In India, 70% of rural households depend on agriculture, of which 80% are smallholder farmers, owning two hectares or less. About 6 million cultivate cotton, a cash crop that’s India’s third-largest agricultural product after rice and wheat. It’s particularly vulnerable to pests: In 2017, half of the entire cotton crop in Maharashtra, the country’s second-most populous state, was destroyed by a particularly ravenous-type pest.
To help farmers prevent those kinds of disasters, and thus increase crop yields and profits, an Indian nonprofit, Wadhwani AI, has teamed up with Google’s philanthropic arm in its first venture in Asia. They’ve worked together to improve the nonprofit’s “AI-powered farm decision support system”: an app that uses artificial intelligence to identify what pests are eating crops and then predict the trajectory of the infestation and get actionable remedy advice from agricultural experts. They hope this will help protect farmers’ livelihoods, and curb the indiscriminate use of pesticides, which can do more harm than good.
Wadhwani AI is a nonprofit whose projects focus on harnessing AI for social good. With this project, it aims to help cotton farmers gain more income stability in a profession that usually provides little. Much of that uncertainty is due to pests like the pink bollworm—actually a moth larva—that’s thought to decimate 20% to 30% of Indian cotton crops on an average year. The insects lay their eggs on the cotton bolls, or seed capsules, and those larvae proceed to eat the seeds and damage the fibers, reducing the yield size and quality. They’re hard to detect visually, but having a way to find them before they enter the boll could be life-changing for farmers.
Using the app, called CottonAce, smallholder farmers can simply take a photo of a pest trap containing the bugs; the app first verifies if the image is authentic, then classifies and counts the pests. The AI model, trained on 30,000 images, predicts “the next generation of eggs and larvae before they become an infestation for the crop,” says Dhruvin Vora, senior product manager at Wadhwani AI, via email. The AI lets the app give users instant advice on how to counter the incoming infestation, instead of the current, time-consuming process of sending the images to agricultural experts, usually from state governments, who then send back suggestions.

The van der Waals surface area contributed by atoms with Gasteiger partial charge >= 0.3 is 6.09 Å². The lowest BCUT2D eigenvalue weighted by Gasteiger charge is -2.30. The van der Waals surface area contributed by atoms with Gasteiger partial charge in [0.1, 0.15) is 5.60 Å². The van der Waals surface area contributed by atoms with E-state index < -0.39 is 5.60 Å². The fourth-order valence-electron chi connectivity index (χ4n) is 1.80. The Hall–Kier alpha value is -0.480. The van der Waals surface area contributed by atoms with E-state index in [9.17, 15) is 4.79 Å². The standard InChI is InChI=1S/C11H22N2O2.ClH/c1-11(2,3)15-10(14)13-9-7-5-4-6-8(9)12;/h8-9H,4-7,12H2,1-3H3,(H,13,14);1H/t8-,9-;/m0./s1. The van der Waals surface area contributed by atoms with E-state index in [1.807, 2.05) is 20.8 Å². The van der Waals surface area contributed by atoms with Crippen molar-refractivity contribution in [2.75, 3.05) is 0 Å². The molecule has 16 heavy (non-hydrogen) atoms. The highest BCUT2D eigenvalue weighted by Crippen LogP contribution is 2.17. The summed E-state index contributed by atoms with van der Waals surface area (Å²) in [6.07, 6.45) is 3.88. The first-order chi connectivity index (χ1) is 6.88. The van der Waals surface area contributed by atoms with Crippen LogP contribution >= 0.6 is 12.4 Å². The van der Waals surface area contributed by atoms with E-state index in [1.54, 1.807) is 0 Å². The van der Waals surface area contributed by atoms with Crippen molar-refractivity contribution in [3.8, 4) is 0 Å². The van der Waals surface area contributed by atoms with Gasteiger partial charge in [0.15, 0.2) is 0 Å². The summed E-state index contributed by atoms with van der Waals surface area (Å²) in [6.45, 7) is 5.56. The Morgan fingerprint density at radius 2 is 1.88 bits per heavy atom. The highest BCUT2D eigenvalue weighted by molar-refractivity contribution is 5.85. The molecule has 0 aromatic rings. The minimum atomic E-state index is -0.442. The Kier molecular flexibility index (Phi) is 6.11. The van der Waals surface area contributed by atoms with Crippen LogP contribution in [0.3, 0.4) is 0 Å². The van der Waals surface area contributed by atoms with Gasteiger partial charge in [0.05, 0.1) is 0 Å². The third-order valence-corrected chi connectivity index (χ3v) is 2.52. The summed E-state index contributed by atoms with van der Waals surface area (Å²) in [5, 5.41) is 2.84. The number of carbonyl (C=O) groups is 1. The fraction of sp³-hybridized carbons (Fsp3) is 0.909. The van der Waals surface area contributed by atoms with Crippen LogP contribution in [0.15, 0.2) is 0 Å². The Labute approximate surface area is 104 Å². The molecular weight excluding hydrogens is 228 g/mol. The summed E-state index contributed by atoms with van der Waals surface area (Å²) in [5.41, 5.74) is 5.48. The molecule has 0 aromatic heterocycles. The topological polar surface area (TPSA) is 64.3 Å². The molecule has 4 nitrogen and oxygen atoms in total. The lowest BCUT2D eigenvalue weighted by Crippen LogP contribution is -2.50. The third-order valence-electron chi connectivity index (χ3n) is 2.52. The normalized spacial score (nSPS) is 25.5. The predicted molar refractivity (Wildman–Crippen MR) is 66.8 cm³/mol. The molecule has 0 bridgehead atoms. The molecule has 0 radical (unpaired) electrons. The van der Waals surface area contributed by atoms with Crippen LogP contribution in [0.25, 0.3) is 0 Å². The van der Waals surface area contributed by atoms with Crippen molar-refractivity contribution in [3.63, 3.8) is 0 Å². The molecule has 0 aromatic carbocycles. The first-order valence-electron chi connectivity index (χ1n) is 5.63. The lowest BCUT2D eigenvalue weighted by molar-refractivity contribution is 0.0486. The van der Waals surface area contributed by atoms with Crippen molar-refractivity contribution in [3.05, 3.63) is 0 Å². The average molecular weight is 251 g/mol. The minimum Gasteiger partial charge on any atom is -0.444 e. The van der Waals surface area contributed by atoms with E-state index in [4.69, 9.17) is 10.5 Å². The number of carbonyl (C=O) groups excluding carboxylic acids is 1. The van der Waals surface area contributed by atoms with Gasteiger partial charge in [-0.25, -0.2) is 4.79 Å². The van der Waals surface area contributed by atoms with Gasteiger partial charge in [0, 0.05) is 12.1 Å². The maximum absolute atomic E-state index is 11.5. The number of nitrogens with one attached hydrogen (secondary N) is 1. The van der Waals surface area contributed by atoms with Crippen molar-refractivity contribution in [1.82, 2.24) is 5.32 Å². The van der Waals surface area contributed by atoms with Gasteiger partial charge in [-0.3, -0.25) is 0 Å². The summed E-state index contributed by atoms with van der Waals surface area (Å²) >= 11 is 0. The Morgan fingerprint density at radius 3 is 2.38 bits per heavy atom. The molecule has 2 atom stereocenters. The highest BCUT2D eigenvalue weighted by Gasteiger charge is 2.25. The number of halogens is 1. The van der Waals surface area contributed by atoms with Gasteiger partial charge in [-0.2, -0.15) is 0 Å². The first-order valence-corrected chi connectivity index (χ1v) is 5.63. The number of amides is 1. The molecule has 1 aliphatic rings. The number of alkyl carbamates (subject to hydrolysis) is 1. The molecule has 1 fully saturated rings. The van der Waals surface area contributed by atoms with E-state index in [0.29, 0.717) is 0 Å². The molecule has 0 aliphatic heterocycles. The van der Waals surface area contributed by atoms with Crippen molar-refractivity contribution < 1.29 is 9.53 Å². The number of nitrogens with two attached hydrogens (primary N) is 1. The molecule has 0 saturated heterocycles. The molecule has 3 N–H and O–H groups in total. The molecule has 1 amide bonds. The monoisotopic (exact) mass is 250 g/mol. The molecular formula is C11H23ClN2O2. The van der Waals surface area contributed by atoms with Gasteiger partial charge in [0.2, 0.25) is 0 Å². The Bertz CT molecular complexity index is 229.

Each geographic community tends to have one or two “lead farmers,” more tech-savvy, educated members of the community, Vora says; only they’d need the app (which can work without an internet connection), and could relay the information to the 10 to 40 other farmers in their area at village meetings. Generally, the advice will come down to whether to spray or not to spray. If pesticide is needed, the app will teach farmers to spray in a discerning way, based on science, which is better than the indiscriminate, widespread use of general pesticides, which does damage to farmers’ health, soil quality, and the environment—and eats up profits. “Farmers who are already fighting poverty are pushed into despair,” Vora says. For less serious infestations, they might recommend organic products such as neem oil, a biopesticide derived from India’s neem tree with pest-repelling properties.
Last year, Google committed to investing $10 billion in helping India’s small businesses to digitize, including AI for social good in agriculture, which CEO Sundar Pichai announced as a “deeply personal” initiative. Wadhwani AI was also chosen from thousands as one of few companies—and part of the first cohort of Asian winners—to be part of a Google.org fellowship program, receiving a $2 million grant, and the help of a team of nine fellows. They helped Wadhwani AI’s staff over six months to relaunch its app, developing more in-depth UX research, a full app redesign, and a new infrastructure to speed up the AI learning models—which, crucially, will help Wadhwani’s other social-good projects, such as its baby-weighing machine.
Last June to September, during India’s autumn harvest, CottonAce pilots were deployed in the three states of Maharashtra, Gujarat, and Telangana. According to an independent assessment, smallholder farmers who followed the suggested advice experienced increases in profit margins of up to 26.5%, and a decrease in pesticide costs of up to 38%. The nonprofit aims to roll out the app in full during this year’s harvest, with a goal of deploying advice to 300,000 farmers this year, and to 2 million farmers total by 2022.
Of course, a large bulk of this work has had to take place as India has become inundated with an inordinate number of COVID-19 deaths, and the emergence of a new coronavirus variant. The small amount of on-the-ground work had to transition remotely, with the help of brand-new tools that the team “hacked together,” says Robert Tung, Google.org product manager, and one of the fellows. “Through all of that, I’ve been inspired to see the farmers’ resilience throughout this pandemic,” he says. Vora adds: “We listened and watched firsthand as they faced the pandemic with the same resilience and bravery they bring to every challenge that comes their way.”
We’ve updated this story to reflect: that the investment in digitizing Indian business is from Google, not Google.org; that Wadhwani AI was not the only Asian winner of the first round of investments and is a nonprofit; that the AI was trained on 30,000, not 4,000 images; and that it does not require sending images to agricultural officials to determine if there is an infestation.